The joy of reading!
17 July 2018
Author: Karen Roskilly - Sandringham Research School Lead
It is hard to believe that our first year as a Research School is drawing to close; and what a year it has been! For me personally, being part of the Sandringham Research School team has made me step outside my comfort zone and develop new skills but it has also enabled me to really reflect on my own teaching and continue to mould and shape my practice.
One of the real joys of the year has been working with Kate Mouncey and Caroline Creaby to develop two brand new three-day training courses: Effective Feedback to Maximise Progress and Maximising Progress in Linear Exams – we are running both of these courses again in the next academic year. As part of this process, I was able to immerse myself in research and books in all the name of planning. I revisited books and articles I hadn’t read for a while and discovered new readings I hadn’t come across before.
Here is a quick list of some of the books that really helped to shape our thinking this year:
Embedded Formative Assessment (2011) – Dylan Wiliam
I first read this book a number of years ago, loved it, and it has sat on my bookshelf since. However, when we started planning the Effective Feedback course it came into its own and provided the ultimate guide to formative assessment. The chapters on providing feedback that moves learning forward, activating students as owners of their own learning and activating students as instructional resources for one another were the clear foundations upon which we built aspects of the course. It is also a really accessible read, clearly outlining the evidence and research on formative assessment and providing practical strategies to embed in your classroom.
Memorable Teaching (2017) – Peps Mccrea
This small, but perfectly formed, book provides such a clear and concise overview of the evidence around memory and learning that we gave a copy to each of the delegates on our Linear Exams course. Peps identifies 9 principles of memorable teaching and presents each in a different chapter.
Each chapter then provides an overview of the evidence and actionable principles that can be used in the classroom, along with a list of additional reading.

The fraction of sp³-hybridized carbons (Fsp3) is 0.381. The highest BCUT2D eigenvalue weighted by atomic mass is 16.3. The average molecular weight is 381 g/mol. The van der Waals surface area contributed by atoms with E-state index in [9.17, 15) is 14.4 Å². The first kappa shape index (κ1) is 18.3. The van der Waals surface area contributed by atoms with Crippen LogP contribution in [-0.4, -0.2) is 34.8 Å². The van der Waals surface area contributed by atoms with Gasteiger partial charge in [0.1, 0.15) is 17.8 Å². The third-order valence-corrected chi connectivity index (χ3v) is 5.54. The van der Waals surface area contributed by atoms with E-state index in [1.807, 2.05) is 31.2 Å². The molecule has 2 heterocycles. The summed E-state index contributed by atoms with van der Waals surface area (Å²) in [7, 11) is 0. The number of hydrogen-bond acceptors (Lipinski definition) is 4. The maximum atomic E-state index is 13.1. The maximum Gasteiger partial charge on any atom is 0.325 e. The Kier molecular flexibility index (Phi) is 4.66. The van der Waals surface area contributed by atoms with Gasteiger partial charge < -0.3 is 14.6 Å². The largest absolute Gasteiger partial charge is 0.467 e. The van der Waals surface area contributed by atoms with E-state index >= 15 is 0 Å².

Making Every Lesson Count: Six principles to support great teaching and learning (2015) – Shaun Allison and Andy Tharby
I first read this book when it was our Education Book Club read a couple of years ago and found the way it was organised and written so engaging and utterly grounded in the reality of day to day teaching.
It has been incredibly useful in many aspects of our work this year: the chapters on feedback and questioning underpinned key aspects of our Effective Feedback course and the chapter on modelling was an integral part of or Metacognition workshops. Many colleagues have borrowed this book from me over the last couple of years and all have loved it!
Research papers and other reads:
Two papers everyone refers to and we were certainly not immune – Rosenshine’s Principles of Instruction and Dunlosky’s Strengthening the Student Toolbox – have played key roles in much of our thinking and planning over the year.
Hattie and Timperley’s The Power of Feedback is also a fascinating analysis of the research into feedback and its impact on learning. This was such a useful grounding in the evidence in this area.
The Sutton Trust’s (2014) What Makes Great Teaching? is another great summary of the research underpinning effective pedagogy which we referenced in our training courses.
Kate Mouncey has been really influenced by the work of Sweller on cognitive load, with this article, Cognitive Load During Problem Solving, being particularly useful.
On my summer reading list:
I have just treated myself to a copy of Responsive Teaching (2018) by Harry Fletcher-Wood and intend to read this while lying on a sun lounger next week! I have really enjoyed reading the blogs on Harry’s website Improving Teaching so am hoping that this book is as useful. Caroline Creaby has written a review of the book here.
Slow Teaching (2018) by Jamie Thom is also on the summer reading list. From an initial flick through, it appears to be evidence-informed and has caught my attention by including chapters on well-being.
I am also intending to re-read Graham Nuthall’s (2007) The Hidden Lives of Learners. When I first read this I was completely enthralled and found it thought-provoking, but somewhere along the way my initial enthusiasm and ideas from reading this got lost. I am hoping to rediscover this during the summer.
Have a wonderful summer break!Posted on 17 July 2018
Posted in: Blog
Tags: feedback, John Dunlosky, Memory, Responsive teaching